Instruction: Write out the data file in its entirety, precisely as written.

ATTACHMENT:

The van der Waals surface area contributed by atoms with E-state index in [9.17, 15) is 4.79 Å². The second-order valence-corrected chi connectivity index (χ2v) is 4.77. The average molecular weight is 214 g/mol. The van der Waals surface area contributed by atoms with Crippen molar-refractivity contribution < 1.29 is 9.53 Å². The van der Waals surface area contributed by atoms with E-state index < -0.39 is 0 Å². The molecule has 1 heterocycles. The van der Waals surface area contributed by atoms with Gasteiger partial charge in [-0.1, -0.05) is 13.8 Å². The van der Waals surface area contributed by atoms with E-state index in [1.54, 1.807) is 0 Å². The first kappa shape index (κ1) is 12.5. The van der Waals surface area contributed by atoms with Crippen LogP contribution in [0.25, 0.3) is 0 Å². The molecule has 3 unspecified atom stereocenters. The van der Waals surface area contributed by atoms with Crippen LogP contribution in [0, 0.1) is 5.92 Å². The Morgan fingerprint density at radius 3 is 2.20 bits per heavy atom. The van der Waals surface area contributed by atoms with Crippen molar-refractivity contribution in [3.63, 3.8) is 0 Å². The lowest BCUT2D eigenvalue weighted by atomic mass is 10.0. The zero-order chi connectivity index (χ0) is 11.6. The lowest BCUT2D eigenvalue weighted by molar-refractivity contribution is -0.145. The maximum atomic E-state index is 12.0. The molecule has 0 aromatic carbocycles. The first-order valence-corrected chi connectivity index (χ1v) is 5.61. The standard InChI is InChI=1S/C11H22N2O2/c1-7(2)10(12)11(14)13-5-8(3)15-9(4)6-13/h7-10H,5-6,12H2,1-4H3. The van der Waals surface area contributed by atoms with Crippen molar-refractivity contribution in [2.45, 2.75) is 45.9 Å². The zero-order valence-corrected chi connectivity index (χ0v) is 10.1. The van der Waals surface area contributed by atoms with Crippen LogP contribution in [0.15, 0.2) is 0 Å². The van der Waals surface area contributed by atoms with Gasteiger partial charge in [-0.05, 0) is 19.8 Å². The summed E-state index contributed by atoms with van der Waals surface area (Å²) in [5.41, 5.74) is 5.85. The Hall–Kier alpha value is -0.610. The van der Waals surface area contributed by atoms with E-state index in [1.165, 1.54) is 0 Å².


The van der Waals surface area contributed by atoms with E-state index in [9.17, 15) is 4.79 Å². The second-order valence-corrected chi connectivity index (χ2v) is 4.77. The average molecular weight is 214 g/mol. The van der Waals surface area contributed by atoms with Crippen molar-refractivity contribution < 1.29 is 9.53 Å². The van der Waals surface area contributed by atoms with E-state index < -0.39 is 0 Å². The molecule has 1 heterocycles. The van der Waals surface area contributed by atoms with Gasteiger partial charge in [-0.1, -0.05) is 13.8 Å². The van der Waals surface area contributed by atoms with E-state index in [1.54, 1.807) is 0 Å². The first kappa shape index (κ1) is 12.5. The van der Waals surface area contributed by atoms with Crippen LogP contribution in [0.25, 0.3) is 0 Å². The molecule has 3 unspecified atom stereocenters. The van der Waals surface area contributed by atoms with Crippen LogP contribution in [0, 0.1) is 5.92 Å². The Morgan fingerprint density at radius 3 is 2.20 bits per heavy atom. The van der Waals surface area contributed by atoms with Crippen molar-refractivity contribution in [3.63, 3.8) is 0 Å². The lowest BCUT2D eigenvalue weighted by atomic mass is 10.0. The zero-order chi connectivity index (χ0) is 11.6. The lowest BCUT2D eigenvalue weighted by molar-refractivity contribution is -0.145. The maximum atomic E-state index is 12.0. The molecule has 0 aromatic carbocycles. The first-order valence-corrected chi connectivity index (χ1v) is 5.61. The standard InChI is InChI=1S/C11H22N2O2/c1-7(2)10(12)11(14)13-5-8(3)15-9(4)6-13/h7-10H,5-6,12H2,1-4H3. The van der Waals surface area contributed by atoms with Crippen molar-refractivity contribution in [2.45, 2.75) is 45.9 Å². The zero-order valence-corrected chi connectivity index (χ0v) is 10.1. The van der Waals surface area contributed by atoms with Crippen LogP contribution in [0.15, 0.2) is 0 Å². The van der Waals surface area contributed by atoms with Gasteiger partial charge in [-0.05, 0) is 19.8 Å². The summed E-state index contributed by atoms with van der Waals surface area (Å²) in [5.41, 5.74) is 5.85. The Hall–Kier alpha value is -0.610. The van der Waals surface area contributed by atoms with E-state index in [1.165, 1.54) is 0 Å².